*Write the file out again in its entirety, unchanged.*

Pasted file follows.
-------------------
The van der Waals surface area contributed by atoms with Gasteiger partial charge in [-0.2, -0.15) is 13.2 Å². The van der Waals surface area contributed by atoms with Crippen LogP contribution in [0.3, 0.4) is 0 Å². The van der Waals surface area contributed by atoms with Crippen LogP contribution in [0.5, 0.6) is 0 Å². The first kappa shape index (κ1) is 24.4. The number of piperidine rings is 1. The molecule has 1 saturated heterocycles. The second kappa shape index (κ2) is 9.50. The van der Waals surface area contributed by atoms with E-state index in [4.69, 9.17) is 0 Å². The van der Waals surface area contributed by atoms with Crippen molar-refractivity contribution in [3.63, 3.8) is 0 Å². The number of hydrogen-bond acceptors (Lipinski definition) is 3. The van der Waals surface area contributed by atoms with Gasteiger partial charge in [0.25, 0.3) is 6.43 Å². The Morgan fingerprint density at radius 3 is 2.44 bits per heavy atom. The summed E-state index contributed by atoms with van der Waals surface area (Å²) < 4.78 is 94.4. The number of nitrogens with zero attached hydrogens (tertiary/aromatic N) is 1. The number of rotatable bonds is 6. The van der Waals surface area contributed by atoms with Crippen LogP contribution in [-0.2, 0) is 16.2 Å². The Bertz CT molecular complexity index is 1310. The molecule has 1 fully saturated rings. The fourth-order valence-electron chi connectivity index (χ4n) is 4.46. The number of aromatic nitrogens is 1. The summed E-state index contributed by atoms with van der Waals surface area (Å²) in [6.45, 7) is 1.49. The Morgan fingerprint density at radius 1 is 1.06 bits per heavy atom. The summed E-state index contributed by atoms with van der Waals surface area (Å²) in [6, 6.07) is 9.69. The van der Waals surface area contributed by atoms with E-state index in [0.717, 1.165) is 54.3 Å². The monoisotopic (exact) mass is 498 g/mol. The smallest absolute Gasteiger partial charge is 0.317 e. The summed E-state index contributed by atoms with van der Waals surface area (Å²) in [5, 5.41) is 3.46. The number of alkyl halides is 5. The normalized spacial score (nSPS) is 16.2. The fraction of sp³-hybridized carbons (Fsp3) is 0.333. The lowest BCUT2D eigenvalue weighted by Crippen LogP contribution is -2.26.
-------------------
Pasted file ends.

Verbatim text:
The van der Waals surface area contributed by atoms with Gasteiger partial charge in [-0.2, -0.15) is 13.2 Å². The van der Waals surface area contributed by atoms with Crippen LogP contribution in [0.3, 0.4) is 0 Å². The van der Waals surface area contributed by atoms with Crippen LogP contribution in [0.5, 0.6) is 0 Å². The first kappa shape index (κ1) is 24.4. The number of piperidine rings is 1. The molecule has 1 saturated heterocycles. The second kappa shape index (κ2) is 9.50. The van der Waals surface area contributed by atoms with E-state index in [4.69, 9.17) is 0 Å². The van der Waals surface area contributed by atoms with Crippen molar-refractivity contribution in [3.63, 3.8) is 0 Å². The number of hydrogen-bond acceptors (Lipinski definition) is 3. The van der Waals surface area contributed by atoms with Gasteiger partial charge in [0.25, 0.3) is 6.43 Å². The Morgan fingerprint density at radius 3 is 2.44 bits per heavy atom. The summed E-state index contributed by atoms with van der Waals surface area (Å²) < 4.78 is 94.4. The number of nitrogens with zero attached hydrogens (tertiary/aromatic N) is 1. The number of rotatable bonds is 6. The van der Waals surface area contributed by atoms with Crippen LogP contribution in [-0.2, 0) is 16.2 Å². The Bertz CT molecular complexity index is 1310. The molecule has 1 fully saturated rings. The fourth-order valence-electron chi connectivity index (χ4n) is 4.46. The number of aromatic nitrogens is 1. The summed E-state index contributed by atoms with van der Waals surface area (Å²) in [6.45, 7) is 1.49. The Morgan fingerprint density at radius 1 is 1.06 bits per heavy atom. The summed E-state index contributed by atoms with van der Waals surface area (Å²) in [6, 6.07) is 9.69. The van der Waals surface area contributed by atoms with E-state index in [0.717, 1.165) is 54.3 Å². The monoisotopic (exact) mass is 498 g/mol. The smallest absolute Gasteiger partial charge is 0.317 e. The summed E-state index contributed by atoms with van der Waals surface area (Å²) in [5, 5.41) is 3.46. The number of alkyl halides is 5. The normalized spacial score (nSPS) is 16.2. The fraction of sp³-hybridized carbons (Fsp3) is 0.333. The lowest BCUT2D eigenvalue weighted by Crippen LogP contribution is -2.26.